Or does he describe inner fears, nightmares and persistent thoughts that came to light from the depths of his soul and disturb the natural aspects of reality?

The situation seems perplexed; it makes us look out of the room, at the open air where situations appear to be much more peaceful. And what is the role of that lighthouse, standing at the ends of the earth? Why does it shed its light as if in an illustration taken from a children’s book by Jules Vern? Why does it remind us of religious engravings? How come I see in it the setting sun as it is painted in Dürer’s “Melancholy”? A sense of metaphysical revelation is suggested through all these aspects. Is it about revelation?


The descriptive character of the pictures the painter present us with can be nothing else than a screen I think to myself, obtaining once again the view in orbit I have described in the first part, going back and forth in that imaginary pendulum movement. The narration of the situations I was led to by what I have seen in these paintings must have its hidden signs. Our painter has set up “traps” on our way so that such signs will go by unnoticed. The key to the dramatic composition of the situations depicted is hidden elsewhere. But where can it be found?

In the notion of “A window to the World” of course! In the very idea of an “opening” created by the door and thus, indirectly, in what was said about paintings during the Renaissance, when they were deemed as a window on the wall allowing us to enter another world. The viewer acts like “Alice in the Wonderland” even if in Samios’ paintings all adventurous, queer events take place on this side of reality, not in another world.

These paintings tell us about Painting itself: Painting is a door or a window that leads to dreams, to all that is kept to the depths of our souls.

A Platonic approach? The shadows cast on the cave’s walls that represent human beings and real situations though they remain transient and temporary themselves unless a reference is made to the archetypal Ideas?

At this point, I feel the painted lighthouse’ beams to point at my own inner thoughts.

I remember the artist showing me round the Monastery of Patmos a few months ago, explaining to me the significance of the frescoes in the church during a break we had at the symposium held on the island, in which we have both participated. Samios was describing a fictitious, ideal temple with openings to the natural space, a temple of a poetic nature rather than of a traditional – formal one.  Later, I discussed with Efrosini Doxiadi how Byzantium further developed ancient Greek painting and passed it on to Western Europe in Giotto’s era whereas we listened to Alekos Levidis explaining how Plato’s concept of colours survived in the late Byzantine period, of course along with the theories on the role of depiction, that is to say of Painting itself.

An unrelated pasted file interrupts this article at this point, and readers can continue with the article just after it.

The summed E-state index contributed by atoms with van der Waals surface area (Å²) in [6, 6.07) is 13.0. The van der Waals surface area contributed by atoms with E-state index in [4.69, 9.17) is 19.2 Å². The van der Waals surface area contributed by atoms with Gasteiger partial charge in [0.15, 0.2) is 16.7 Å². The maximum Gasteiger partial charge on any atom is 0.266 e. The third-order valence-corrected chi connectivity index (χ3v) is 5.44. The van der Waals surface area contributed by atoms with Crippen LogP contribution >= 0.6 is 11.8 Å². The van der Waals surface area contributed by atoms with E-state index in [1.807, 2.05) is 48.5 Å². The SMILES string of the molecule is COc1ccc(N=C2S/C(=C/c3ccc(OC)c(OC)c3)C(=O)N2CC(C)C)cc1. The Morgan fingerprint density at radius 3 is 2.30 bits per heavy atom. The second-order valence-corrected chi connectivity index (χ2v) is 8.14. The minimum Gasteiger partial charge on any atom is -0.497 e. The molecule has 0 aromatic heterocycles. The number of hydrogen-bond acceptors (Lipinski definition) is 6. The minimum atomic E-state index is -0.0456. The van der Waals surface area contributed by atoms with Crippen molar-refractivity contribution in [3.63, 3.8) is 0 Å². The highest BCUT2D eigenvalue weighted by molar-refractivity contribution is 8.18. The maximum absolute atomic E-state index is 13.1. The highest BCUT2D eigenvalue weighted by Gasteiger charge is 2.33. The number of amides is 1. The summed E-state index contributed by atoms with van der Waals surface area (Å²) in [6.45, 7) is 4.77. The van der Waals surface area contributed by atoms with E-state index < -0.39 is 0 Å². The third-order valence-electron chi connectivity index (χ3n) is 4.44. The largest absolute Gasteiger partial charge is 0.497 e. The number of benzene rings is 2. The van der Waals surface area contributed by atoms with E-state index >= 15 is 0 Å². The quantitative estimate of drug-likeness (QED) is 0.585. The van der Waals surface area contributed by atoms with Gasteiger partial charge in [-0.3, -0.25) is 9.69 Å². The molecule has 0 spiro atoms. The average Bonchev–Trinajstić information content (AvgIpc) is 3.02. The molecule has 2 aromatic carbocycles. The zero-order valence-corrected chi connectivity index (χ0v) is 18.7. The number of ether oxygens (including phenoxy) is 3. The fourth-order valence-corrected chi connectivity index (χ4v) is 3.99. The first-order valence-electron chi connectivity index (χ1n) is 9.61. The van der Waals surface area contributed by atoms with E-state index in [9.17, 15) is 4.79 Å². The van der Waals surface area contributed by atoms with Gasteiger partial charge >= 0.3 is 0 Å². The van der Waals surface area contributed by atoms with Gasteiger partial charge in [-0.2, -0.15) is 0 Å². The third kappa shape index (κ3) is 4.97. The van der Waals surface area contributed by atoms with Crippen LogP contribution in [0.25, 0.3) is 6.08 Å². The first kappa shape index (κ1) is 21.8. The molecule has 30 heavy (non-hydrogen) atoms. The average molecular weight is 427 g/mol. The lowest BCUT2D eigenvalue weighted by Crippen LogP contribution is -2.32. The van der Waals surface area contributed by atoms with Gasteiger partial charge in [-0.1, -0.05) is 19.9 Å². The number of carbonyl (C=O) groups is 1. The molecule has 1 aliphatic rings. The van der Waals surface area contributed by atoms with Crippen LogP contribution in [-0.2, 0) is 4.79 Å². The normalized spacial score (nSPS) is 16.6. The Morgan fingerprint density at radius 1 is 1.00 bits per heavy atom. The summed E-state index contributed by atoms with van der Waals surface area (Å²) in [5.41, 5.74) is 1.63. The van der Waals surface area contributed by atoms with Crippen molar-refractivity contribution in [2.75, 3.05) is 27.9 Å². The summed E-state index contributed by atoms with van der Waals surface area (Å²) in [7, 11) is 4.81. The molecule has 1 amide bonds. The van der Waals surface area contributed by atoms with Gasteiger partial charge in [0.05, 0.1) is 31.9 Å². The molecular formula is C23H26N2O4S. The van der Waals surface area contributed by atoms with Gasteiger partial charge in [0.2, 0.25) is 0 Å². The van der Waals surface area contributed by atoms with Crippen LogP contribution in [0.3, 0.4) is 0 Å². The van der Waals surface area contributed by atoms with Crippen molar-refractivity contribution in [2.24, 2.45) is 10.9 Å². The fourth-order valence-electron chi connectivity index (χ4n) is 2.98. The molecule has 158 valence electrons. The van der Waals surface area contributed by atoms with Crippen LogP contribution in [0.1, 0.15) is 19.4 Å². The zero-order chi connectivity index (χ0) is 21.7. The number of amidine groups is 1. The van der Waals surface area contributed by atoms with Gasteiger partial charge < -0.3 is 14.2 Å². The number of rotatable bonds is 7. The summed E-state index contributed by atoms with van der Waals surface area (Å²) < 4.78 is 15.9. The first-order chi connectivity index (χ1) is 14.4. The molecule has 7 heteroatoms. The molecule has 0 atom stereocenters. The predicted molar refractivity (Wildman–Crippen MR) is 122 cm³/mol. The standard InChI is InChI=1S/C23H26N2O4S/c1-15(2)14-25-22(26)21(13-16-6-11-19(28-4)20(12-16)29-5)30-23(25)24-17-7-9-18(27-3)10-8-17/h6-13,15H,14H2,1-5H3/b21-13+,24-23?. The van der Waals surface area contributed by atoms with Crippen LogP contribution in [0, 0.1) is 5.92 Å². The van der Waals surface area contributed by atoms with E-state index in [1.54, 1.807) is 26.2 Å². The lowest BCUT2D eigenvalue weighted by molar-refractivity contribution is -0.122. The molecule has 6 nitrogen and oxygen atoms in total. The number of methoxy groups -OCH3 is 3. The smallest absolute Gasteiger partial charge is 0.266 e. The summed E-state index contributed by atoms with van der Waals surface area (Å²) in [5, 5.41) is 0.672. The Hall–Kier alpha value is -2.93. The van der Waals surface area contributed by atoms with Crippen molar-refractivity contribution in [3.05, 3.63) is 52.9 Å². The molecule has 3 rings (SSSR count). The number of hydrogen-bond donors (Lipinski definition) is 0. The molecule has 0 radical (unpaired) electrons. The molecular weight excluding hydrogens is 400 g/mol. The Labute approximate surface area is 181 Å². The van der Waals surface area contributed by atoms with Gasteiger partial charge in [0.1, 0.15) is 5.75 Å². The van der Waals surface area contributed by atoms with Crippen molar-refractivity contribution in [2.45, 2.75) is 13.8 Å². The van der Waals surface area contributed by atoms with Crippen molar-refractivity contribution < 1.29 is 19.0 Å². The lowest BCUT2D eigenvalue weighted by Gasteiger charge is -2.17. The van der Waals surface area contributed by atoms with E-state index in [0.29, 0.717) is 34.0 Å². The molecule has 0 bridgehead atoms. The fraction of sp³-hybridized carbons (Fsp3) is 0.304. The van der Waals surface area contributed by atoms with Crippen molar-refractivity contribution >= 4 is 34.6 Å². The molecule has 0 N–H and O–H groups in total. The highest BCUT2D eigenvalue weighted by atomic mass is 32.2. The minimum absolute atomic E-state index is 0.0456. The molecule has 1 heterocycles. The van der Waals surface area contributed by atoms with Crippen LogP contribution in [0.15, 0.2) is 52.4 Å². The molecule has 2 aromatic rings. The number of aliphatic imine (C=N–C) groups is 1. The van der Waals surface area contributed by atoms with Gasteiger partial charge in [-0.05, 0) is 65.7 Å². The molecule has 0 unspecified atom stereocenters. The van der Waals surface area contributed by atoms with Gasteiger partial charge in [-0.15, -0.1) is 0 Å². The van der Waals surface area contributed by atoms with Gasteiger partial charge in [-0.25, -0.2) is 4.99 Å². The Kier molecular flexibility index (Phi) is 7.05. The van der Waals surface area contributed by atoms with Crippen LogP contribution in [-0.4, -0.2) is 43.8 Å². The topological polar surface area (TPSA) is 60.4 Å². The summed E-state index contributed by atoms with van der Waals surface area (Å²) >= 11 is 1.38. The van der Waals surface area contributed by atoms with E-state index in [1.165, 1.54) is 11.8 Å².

As this prompted me to remember that Samios is not only one of the most important painters in his generation but also a successful hagiographer, I turned my eyes on these new paintings of him once again.

And when I re-examined the multi-prismatic perspective of the table standing in the middle of the room that was painted in the Byzantine style, I forgot everything I had thought about years ago regarding Cézanne and rationalized spatial perspective. I felt the light of this typically painted lighthouse expanding and shedding its beams further, not only in the paintings but also in my own inner world of feelings.

Then I had a closer look at the colours in these paintings, particularly at the harmony of shades, the low-lying contrast. The allusive shadows in the paintings may not have disappeared altogether but they were balanced in the framework of a more enlightening explanation. It applied both to me as a viewer and to Samios as the creative and revealing force behind the depictions of each painting.

Now these paintings do not seem to me that they narrate stories of just personal interest, or that they simply depict what takes place in an artist’s workshop; they represent rather an allegory closely linked to Plato’s notion of Ideas. It is about how the painter’s soul explores its own depths at the time of maturity and recognition; how he seeks enthusiasm (en – Deus), the permission to create representations and symbols of the world.

In these paintings, Samios depicts the philosophy of art. Simultaneously, he states his own cultural point of reference, a historical and ever-lasting point that concerns us all.

Contact Details

Atelier: Remoundou 17 10446 Athens
Phone : 210 88 46 047
Mobile : 6972 42 65 20
Email: pavlos@samiospavlos.gr